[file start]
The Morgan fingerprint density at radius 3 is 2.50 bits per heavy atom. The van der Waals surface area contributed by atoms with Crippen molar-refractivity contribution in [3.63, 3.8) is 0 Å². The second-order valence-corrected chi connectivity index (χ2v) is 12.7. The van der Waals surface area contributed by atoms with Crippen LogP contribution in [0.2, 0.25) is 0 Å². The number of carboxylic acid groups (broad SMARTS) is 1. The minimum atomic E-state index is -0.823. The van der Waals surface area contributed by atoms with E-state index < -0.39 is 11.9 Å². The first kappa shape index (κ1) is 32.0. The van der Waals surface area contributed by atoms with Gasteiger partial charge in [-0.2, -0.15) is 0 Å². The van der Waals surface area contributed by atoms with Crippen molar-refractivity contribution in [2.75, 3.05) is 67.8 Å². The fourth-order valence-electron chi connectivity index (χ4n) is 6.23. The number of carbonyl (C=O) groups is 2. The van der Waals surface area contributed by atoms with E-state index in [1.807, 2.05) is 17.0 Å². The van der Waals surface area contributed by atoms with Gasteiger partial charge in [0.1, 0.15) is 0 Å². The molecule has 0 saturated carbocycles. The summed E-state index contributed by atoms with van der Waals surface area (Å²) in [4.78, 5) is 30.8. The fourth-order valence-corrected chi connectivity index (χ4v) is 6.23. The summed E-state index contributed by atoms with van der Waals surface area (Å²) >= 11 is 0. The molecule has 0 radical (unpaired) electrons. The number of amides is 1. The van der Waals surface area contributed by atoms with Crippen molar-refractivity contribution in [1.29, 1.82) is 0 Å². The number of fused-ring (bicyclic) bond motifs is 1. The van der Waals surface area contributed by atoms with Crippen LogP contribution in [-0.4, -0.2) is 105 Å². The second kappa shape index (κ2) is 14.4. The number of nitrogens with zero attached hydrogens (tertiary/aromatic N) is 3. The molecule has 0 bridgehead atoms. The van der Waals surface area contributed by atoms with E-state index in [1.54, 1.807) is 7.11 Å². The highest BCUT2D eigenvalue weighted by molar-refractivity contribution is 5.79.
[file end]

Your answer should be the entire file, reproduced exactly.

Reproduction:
The Morgan fingerprint density at radius 3 is 2.50 bits per heavy atom. The van der Waals surface area contributed by atoms with Crippen molar-refractivity contribution in [3.63, 3.8) is 0 Å². The second-order valence-corrected chi connectivity index (χ2v) is 12.7. The van der Waals surface area contributed by atoms with Crippen LogP contribution in [0.2, 0.25) is 0 Å². The number of carboxylic acid groups (broad SMARTS) is 1. The minimum atomic E-state index is -0.823. The van der Waals surface area contributed by atoms with E-state index < -0.39 is 11.9 Å². The first kappa shape index (κ1) is 32.0. The van der Waals surface area contributed by atoms with Gasteiger partial charge in [-0.2, -0.15) is 0 Å². The van der Waals surface area contributed by atoms with Crippen molar-refractivity contribution in [2.75, 3.05) is 67.8 Å². The fourth-order valence-electron chi connectivity index (χ4n) is 6.23. The number of carbonyl (C=O) groups is 2. The van der Waals surface area contributed by atoms with E-state index in [1.807, 2.05) is 17.0 Å². The van der Waals surface area contributed by atoms with Gasteiger partial charge in [0.1, 0.15) is 0 Å². The molecule has 0 saturated carbocycles. The summed E-state index contributed by atoms with van der Waals surface area (Å²) in [4.78, 5) is 30.8. The fourth-order valence-corrected chi connectivity index (χ4v) is 6.23. The summed E-state index contributed by atoms with van der Waals surface area (Å²) >= 11 is 0. The molecule has 0 radical (unpaired) electrons. The number of amides is 1. The van der Waals surface area contributed by atoms with Crippen molar-refractivity contribution in [1.29, 1.82) is 0 Å². The number of fused-ring (bicyclic) bond motifs is 1. The van der Waals surface area contributed by atoms with Crippen LogP contribution in [-0.4, -0.2) is 105 Å². The second kappa shape index (κ2) is 14.4. The number of nitrogens with zero attached hydrogens (tertiary/aromatic N) is 3. The molecule has 0 bridgehead atoms. The van der Waals surface area contributed by atoms with E-state index in [1.54, 1.807) is 7.11 Å². The highest BCUT2D eigenvalue weighted by molar-refractivity contribution is 5.79.